It used to be one of my favorite anecdotes. It concerned a confrontation many years back between Henry Kissinger, then Secretary of State, and The Reverend William Coffin, then chaplain at Yale University. They were arguing over the U.S. involvement in Vietnam. The discussion was growing more and more heated until finally the Secretary said, “OK Bill, you tell me how to bring this war to an end!” Whereupon the noted cleric announced, “My job is to proclaim that ‘justice must roll down like water and righteousness like a mighty stream.’ Your job, Mr. Kissinger, is to work out the details of the irrigation system.”

I always liked how the role of the political critic or in this case, the religious prophet, left the resolution of the particular problem to others and was free to go on his merry way pointing out other issues with equal contempt for the difficult details of resolution. I still think there is a role for the critic/prophet in today’s world but I am less inclined to allow them the luxury Pastor Coffin claimed. Although I continue to want to be made aware of the many injustices that plague our planet, I am giving less credence to those who only complain and much more to those willing to find solutions.

I suspect most Americans are growing tired of the endless stonewalling of legislation by the nay-sayers in Congress. Countless childish strategies are being employed by those who didn’t get their way in the last election to make sure that no progress is made in solving our national problems by those who did. One can’t help but wonder if such partisanship is really the way our democracy is intended to work…with one side seeking constructive remedies and the other side precluding any progress. A nation that ranks 37th in the world in health care should, it would seem, be eagerly involved in rectifying the situation. Instead we have such dispiriting tactics as this one reported by Alan Grayson (D-FL) who describes how Congressmen/women vote with electronic voting cards. In recent weeks, many from the minority party have claimed to “lose” their cards and so slow the voting process down to a crawl. Grayson says, “They’d all walk to the front of the House and, laughingly and jokingly, put their arms around each other’s shoulder like it was some kind of clownish fun. And they did this over and over to make sure every vote took half an hour. That’s how low things have gotten. I could give you countless examples just like that. They’re simply obstructionists and there’s nothing you can do about it.’’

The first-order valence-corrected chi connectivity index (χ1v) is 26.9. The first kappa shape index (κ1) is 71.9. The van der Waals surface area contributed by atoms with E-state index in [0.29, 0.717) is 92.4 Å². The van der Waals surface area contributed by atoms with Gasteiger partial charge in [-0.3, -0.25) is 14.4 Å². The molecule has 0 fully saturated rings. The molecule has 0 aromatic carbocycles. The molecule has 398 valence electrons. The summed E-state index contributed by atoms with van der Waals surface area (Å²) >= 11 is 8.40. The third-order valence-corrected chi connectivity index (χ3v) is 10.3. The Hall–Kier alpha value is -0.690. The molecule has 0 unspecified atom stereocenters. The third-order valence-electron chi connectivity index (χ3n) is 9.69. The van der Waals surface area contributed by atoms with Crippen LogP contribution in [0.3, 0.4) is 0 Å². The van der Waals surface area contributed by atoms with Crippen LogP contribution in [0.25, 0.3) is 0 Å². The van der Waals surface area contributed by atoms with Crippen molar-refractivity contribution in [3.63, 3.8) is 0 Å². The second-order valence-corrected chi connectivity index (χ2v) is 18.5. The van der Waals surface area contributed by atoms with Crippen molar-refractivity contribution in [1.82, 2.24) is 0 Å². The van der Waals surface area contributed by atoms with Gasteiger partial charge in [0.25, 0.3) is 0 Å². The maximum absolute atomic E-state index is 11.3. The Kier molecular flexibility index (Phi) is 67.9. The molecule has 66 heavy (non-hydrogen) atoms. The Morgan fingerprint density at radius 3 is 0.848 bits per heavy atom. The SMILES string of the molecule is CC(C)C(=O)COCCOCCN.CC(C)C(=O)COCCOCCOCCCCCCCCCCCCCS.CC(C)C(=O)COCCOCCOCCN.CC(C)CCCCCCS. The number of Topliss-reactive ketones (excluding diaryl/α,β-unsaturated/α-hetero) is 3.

Remembering how Senator Jim DeMint (R-SC) bragged, "If we’re able to stop Obama on this (Health Care) it will be his Waterloo. It will break him." We cannot be blamed for thinking that the once noble concept of “loyal opposition” has devolved into schoolyard bullying. I am not so na├»ve to think that such despicable behavior hasn’t been perpetrated by politicians from both parties but in this time of national crisis we all should demand something better.

And speaking of crises, President Obama announced that we will be increasing our Afghanistan troop involvement by 30,000 shortly. (Troop involvement, by the way and just in case anyone is confused, means actual men and actual women in uniform…sons and daughters, mothers and fathers, many just boys and girls.) As many have already commented, the president had to make a difficult choice from a list of bad alternatives. The careful and prolonged process he used to reach his decision, although it frustrated many, was a welcome relief from the impulsive and irresponsible actions of his past predecessor. Nevertheless, the president’s decision is a disappointment especially for those of us old enough to clearly remember the political rationale employed that eventually brought us to our knees in Vietnam. Although no one can predict the outcome, many fear that this response only delays the inevitable political chaos that will come to Afghanistan when American troops finally pull out. I certainly hope President Obama continues to listen to constructive and helpful criticism as he carries out his plan.